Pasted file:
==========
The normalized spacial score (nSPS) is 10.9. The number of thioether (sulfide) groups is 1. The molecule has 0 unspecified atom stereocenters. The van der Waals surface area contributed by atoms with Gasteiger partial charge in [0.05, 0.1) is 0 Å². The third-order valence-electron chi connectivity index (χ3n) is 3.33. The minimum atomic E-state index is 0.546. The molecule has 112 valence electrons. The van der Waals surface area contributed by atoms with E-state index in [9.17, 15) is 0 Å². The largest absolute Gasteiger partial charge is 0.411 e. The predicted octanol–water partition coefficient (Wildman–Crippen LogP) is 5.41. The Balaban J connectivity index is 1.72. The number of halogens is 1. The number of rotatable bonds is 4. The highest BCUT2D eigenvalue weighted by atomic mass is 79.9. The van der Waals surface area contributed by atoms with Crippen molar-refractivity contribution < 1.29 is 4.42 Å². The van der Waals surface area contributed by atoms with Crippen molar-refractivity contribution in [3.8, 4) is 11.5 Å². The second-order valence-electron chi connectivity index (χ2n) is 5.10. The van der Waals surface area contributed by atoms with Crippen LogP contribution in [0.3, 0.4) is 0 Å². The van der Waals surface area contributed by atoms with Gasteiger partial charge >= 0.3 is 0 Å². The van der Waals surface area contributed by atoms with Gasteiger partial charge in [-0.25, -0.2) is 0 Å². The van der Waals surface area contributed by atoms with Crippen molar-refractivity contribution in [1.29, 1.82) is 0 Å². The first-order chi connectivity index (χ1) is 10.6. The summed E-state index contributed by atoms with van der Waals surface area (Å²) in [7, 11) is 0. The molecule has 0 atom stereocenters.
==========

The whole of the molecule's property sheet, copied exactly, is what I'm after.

The normalized spacial score (nSPS) is 10.9. The number of thioether (sulfide) groups is 1. The molecule has 0 unspecified atom stereocenters. The van der Waals surface area contributed by atoms with Gasteiger partial charge in [0.05, 0.1) is 0 Å². The third-order valence-electron chi connectivity index (χ3n) is 3.33. The minimum atomic E-state index is 0.546. The molecule has 112 valence electrons. The van der Waals surface area contributed by atoms with E-state index in [9.17, 15) is 0 Å². The largest absolute Gasteiger partial charge is 0.411 e. The predicted octanol–water partition coefficient (Wildman–Crippen LogP) is 5.41. The Balaban J connectivity index is 1.72. The number of halogens is 1. The number of rotatable bonds is 4. The highest BCUT2D eigenvalue weighted by atomic mass is 79.9. The van der Waals surface area contributed by atoms with Crippen molar-refractivity contribution < 1.29 is 4.42 Å². The van der Waals surface area contributed by atoms with Crippen molar-refractivity contribution in [3.8, 4) is 11.5 Å². The second-order valence-electron chi connectivity index (χ2n) is 5.10. The van der Waals surface area contributed by atoms with Crippen LogP contribution in [0.3, 0.4) is 0 Å². The van der Waals surface area contributed by atoms with Gasteiger partial charge >= 0.3 is 0 Å². The van der Waals surface area contributed by atoms with Gasteiger partial charge in [-0.25, -0.2) is 0 Å². The van der Waals surface area contributed by atoms with Crippen molar-refractivity contribution in [1.29, 1.82) is 0 Å². The first-order chi connectivity index (χ1) is 10.6. The summed E-state index contributed by atoms with van der Waals surface area (Å²) in [7, 11) is 0. The molecule has 0 atom stereocenters.